Spark performs the best if the dataset fits in memory, in case the dataset doesn't fit, it will use the disk and so it is as fast as hadoop.
Let's assume that I m dealing with Tera/Peta bytes of data. with a small cluster. Obviously, there is no way to fit it in the memory.
My observation is, in the big data era most of the dataset are in Giga bytes if not more.
What is then the benefit of the in memory processing engines?
I find Spark's advantages over Hadoop's MapReduce are more than just in-memory computation engine even input from disk. As far as I can concern, there are at least two major advancements:
Spark's DAG execution engine over MapReduce's two phase execution
Thread level parallel execution over Process level parallel execution
To elaborate a little:
For a complex execution plan, Spark's DAGScheduler would slice your plan into stages, at the shuffle edge, but you don't need to add dummy map phase as you do in Hadoop, therefore, eliminate the unnecessary materialization of reduce output into HDFS and read back then as map input.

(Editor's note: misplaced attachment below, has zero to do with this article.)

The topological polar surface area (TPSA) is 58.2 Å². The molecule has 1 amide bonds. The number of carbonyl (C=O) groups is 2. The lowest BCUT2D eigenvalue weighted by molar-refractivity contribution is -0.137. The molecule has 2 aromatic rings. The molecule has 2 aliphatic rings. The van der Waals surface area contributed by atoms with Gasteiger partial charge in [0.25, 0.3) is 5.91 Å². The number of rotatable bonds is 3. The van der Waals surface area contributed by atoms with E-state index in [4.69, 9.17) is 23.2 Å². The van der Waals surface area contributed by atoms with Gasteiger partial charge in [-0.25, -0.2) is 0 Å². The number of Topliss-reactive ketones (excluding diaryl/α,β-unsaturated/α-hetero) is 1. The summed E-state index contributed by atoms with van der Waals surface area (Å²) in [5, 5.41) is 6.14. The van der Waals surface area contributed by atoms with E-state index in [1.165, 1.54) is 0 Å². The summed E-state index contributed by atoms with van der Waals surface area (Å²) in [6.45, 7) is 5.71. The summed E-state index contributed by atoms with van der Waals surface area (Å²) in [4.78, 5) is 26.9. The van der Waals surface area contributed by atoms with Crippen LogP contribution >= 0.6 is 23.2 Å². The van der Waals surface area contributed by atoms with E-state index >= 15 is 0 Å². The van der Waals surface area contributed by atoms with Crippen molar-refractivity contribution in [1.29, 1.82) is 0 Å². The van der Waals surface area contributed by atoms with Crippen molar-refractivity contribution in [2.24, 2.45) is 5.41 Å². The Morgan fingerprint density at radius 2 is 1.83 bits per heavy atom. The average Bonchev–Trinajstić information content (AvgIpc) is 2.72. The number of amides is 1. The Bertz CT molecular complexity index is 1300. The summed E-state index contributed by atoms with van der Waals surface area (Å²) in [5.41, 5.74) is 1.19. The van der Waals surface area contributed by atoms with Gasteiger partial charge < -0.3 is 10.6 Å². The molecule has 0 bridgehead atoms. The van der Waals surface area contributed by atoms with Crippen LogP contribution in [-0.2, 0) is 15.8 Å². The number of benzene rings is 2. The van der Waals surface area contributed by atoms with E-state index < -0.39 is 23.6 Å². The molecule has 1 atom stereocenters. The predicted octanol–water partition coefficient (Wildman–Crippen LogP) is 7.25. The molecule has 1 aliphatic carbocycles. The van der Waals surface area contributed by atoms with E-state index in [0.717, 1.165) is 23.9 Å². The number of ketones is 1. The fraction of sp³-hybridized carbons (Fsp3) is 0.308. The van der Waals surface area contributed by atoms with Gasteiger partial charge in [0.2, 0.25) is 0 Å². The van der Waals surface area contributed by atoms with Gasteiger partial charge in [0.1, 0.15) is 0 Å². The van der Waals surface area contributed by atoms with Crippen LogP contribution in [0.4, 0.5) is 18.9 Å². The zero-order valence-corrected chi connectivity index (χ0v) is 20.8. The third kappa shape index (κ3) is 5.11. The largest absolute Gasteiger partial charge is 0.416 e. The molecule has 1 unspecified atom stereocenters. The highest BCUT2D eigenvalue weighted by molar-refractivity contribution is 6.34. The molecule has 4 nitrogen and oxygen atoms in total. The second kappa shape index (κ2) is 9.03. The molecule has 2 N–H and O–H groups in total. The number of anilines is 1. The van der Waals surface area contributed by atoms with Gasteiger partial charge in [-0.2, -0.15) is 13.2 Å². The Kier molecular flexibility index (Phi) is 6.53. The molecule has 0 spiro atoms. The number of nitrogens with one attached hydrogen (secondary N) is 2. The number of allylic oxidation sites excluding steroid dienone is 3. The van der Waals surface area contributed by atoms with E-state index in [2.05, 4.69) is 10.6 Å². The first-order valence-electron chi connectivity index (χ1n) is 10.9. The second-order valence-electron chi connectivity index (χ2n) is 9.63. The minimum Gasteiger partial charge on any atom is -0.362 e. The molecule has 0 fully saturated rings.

Hadoop's MapReduce has well-known high latency because each task in map reduce is a process, JVM level parallelism is heavy weight when compared with spark's thread level parallelism.

Replication Factor in Hadoop

I have a data of 5 TB and actual size of the whole size of combined cluster is 7 TB and I have set the Replication factor to 2.
In this case how it will replicate the data?
Due to the Replication factor the minimum size of the storage on the cluster(Nodes) should be always double the size of the Data,Do you think this is a drawback in Hadoop?
If your minimum size of storage on the cluster is not double the size of your data, then you will end up having under-replicated blocks. Under-replicated block are those which are replicated < replication factor, so if you're replication factor is 2, you will have blocks will have replication factor of 1.